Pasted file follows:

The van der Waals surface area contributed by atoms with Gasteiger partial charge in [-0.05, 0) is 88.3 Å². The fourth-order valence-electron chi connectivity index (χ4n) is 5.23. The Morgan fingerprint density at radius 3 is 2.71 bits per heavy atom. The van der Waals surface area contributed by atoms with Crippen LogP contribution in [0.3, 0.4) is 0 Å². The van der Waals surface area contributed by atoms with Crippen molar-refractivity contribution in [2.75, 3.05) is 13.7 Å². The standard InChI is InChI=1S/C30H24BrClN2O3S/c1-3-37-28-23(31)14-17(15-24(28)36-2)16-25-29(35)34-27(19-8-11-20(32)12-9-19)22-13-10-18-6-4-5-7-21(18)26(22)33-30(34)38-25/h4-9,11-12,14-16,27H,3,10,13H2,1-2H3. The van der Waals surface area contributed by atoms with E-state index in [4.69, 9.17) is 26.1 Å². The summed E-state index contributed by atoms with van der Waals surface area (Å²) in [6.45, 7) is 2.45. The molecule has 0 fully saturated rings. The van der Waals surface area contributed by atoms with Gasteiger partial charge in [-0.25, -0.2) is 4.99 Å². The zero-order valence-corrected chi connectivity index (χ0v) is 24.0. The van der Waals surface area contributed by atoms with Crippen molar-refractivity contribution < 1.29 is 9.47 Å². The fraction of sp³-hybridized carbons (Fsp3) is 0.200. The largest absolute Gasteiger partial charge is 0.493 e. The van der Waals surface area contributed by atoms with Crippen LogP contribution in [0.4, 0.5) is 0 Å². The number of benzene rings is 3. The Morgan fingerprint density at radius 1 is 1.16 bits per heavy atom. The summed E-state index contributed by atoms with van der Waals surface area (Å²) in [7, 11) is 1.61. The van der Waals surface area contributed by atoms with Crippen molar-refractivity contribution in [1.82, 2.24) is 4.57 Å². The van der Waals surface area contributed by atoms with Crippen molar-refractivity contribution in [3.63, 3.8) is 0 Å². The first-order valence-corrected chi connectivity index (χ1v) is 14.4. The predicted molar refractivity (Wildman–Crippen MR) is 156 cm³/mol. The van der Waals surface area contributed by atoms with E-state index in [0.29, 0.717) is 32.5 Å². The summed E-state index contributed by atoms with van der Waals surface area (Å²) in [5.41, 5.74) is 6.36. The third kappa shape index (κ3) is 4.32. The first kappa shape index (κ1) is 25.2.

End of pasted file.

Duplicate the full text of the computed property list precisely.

The van der Waals surface area contributed by atoms with Gasteiger partial charge in [-0.05, 0) is 88.3 Å². The fourth-order valence-electron chi connectivity index (χ4n) is 5.23. The Morgan fingerprint density at radius 3 is 2.71 bits per heavy atom. The van der Waals surface area contributed by atoms with Crippen LogP contribution in [0.3, 0.4) is 0 Å². The van der Waals surface area contributed by atoms with Crippen molar-refractivity contribution in [2.75, 3.05) is 13.7 Å². The standard InChI is InChI=1S/C30H24BrClN2O3S/c1-3-37-28-23(31)14-17(15-24(28)36-2)16-25-29(35)34-27(19-8-11-20(32)12-9-19)22-13-10-18-6-4-5-7-21(18)26(22)33-30(34)38-25/h4-9,11-12,14-16,27H,3,10,13H2,1-2H3. The van der Waals surface area contributed by atoms with E-state index in [4.69, 9.17) is 26.1 Å². The summed E-state index contributed by atoms with van der Waals surface area (Å²) in [6.45, 7) is 2.45. The molecule has 0 fully saturated rings. The van der Waals surface area contributed by atoms with Gasteiger partial charge in [-0.25, -0.2) is 4.99 Å². The zero-order valence-corrected chi connectivity index (χ0v) is 24.0. The van der Waals surface area contributed by atoms with Crippen molar-refractivity contribution < 1.29 is 9.47 Å². The fraction of sp³-hybridized carbons (Fsp3) is 0.200. The largest absolute Gasteiger partial charge is 0.493 e. The van der Waals surface area contributed by atoms with Crippen LogP contribution in [0.4, 0.5) is 0 Å². The number of benzene rings is 3. The Morgan fingerprint density at radius 1 is 1.16 bits per heavy atom. The summed E-state index contributed by atoms with van der Waals surface area (Å²) in [7, 11) is 1.61. The van der Waals surface area contributed by atoms with Crippen molar-refractivity contribution in [1.82, 2.24) is 4.57 Å². The van der Waals surface area contributed by atoms with Crippen molar-refractivity contribution in [3.63, 3.8) is 0 Å². The first-order valence-corrected chi connectivity index (χ1v) is 14.4. The predicted molar refractivity (Wildman–Crippen MR) is 156 cm³/mol. The van der Waals surface area contributed by atoms with E-state index in [0.29, 0.717) is 32.5 Å². The summed E-state index contributed by atoms with van der Waals surface area (Å²) in [5.41, 5.74) is 6.36. The third kappa shape index (κ3) is 4.32. The first kappa shape index (κ1) is 25.2.